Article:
Using our switch-from-output-to-input method of testing for a piece works fine to date. But there's a problem brewing that needs tackling early on:
Each sensing pad currently uses one digital i/o pin.
One of the larger pin-count PIC microcontrollers, an 18F4550 (or 16F877A if we're not worried about the USB stack) has only 40 pins, of which about 34 can be used for digital i/o. If we consider even a simple chess board, we'll need at least 64 digital i/o pins for an 8x8 grid.
For anything larger or more interesting than a chess board, we'll need LOTS more pins! It's possible that we could use lots of shift registers and daisy chain them to increase our pin count, but we're going to try our earlier design, using "rows" and "columns".
We'll hook up 8 pads onto a single input PORT (each port is 8-bits/one byte wide) and monitor it for input from the board. Then we'll use the left over digital pins (and perhaps a shift register if necessary to increase the pin count here) to activate specific "rows" on the board. By knowing which row is activated, and by reading which input pins are high after the row has been switched off (using residual capacitance to keep the input pin high if a pad is touched or a player touches a piece standing on top of the pad) we can calculate exactly which pad has triggered the "high" input signal.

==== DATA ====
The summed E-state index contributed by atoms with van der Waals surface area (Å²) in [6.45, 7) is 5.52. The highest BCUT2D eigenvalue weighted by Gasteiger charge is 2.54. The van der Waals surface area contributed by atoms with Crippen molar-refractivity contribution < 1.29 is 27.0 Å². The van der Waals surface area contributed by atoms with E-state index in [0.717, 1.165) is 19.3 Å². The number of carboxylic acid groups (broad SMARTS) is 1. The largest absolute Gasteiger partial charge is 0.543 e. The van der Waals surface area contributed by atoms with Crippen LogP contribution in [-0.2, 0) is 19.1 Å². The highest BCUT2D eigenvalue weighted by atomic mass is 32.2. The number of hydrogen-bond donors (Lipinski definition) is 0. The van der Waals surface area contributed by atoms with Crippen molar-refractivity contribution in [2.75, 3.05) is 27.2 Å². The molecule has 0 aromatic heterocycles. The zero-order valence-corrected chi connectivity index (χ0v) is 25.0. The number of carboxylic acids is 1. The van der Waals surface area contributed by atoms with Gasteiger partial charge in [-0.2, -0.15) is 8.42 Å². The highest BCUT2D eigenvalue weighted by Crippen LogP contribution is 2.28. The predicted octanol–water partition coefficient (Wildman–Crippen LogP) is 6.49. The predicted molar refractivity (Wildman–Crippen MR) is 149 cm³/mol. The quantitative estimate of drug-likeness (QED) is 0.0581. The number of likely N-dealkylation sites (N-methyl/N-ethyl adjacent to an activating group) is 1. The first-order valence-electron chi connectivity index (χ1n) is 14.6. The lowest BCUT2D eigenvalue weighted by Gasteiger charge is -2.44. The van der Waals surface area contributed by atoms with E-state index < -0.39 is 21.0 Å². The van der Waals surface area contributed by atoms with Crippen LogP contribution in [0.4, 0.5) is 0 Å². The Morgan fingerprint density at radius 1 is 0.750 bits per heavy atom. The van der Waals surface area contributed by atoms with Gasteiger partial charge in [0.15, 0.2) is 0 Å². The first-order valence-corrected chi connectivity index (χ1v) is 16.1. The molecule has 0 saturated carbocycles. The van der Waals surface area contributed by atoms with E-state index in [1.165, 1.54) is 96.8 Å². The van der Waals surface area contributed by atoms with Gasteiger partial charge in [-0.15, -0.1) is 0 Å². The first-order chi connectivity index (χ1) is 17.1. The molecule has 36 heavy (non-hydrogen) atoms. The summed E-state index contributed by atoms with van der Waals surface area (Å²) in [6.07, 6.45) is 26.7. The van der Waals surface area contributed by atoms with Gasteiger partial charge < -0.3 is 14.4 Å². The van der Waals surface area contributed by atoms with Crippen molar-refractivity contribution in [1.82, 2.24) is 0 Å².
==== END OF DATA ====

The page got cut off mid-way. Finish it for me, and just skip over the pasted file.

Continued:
To achieve a full-sized Blood Bowl board, we're going to construct each row from two "modules" of 8 pads. Each module can connect to its own input port (e.g. PORTB and PORTD) on a 40-pin PIC so we'll be able to monitor up to 16 pads at any one time.
Here's a module we've come up with.
For testing we're going to etch this onto single-sided copper board. For the final version, we're going to use double-sided board (so that the traces are on the bottom and can't pick up any stray capacitance from the pieces on the top).
Capacitive sensing 1x8 board module
The first 8 pins connect via a wire to the input port(s) on a microcontroller. The final pin (connected to the 8 "row" pads through a 1mm wide trace) goes to a "row control" pin (either directly to an i/o pin, or to a shift register used to increase the number of available pins).
A few people have already said that when they printed the earlier (portrait) version of this board, their printer resized it ever so slightly to get it to fit onto the page - we managed to get this effect too, so here's a landscape version of the same board:
Capacitive sensing 1x8 module (landscape)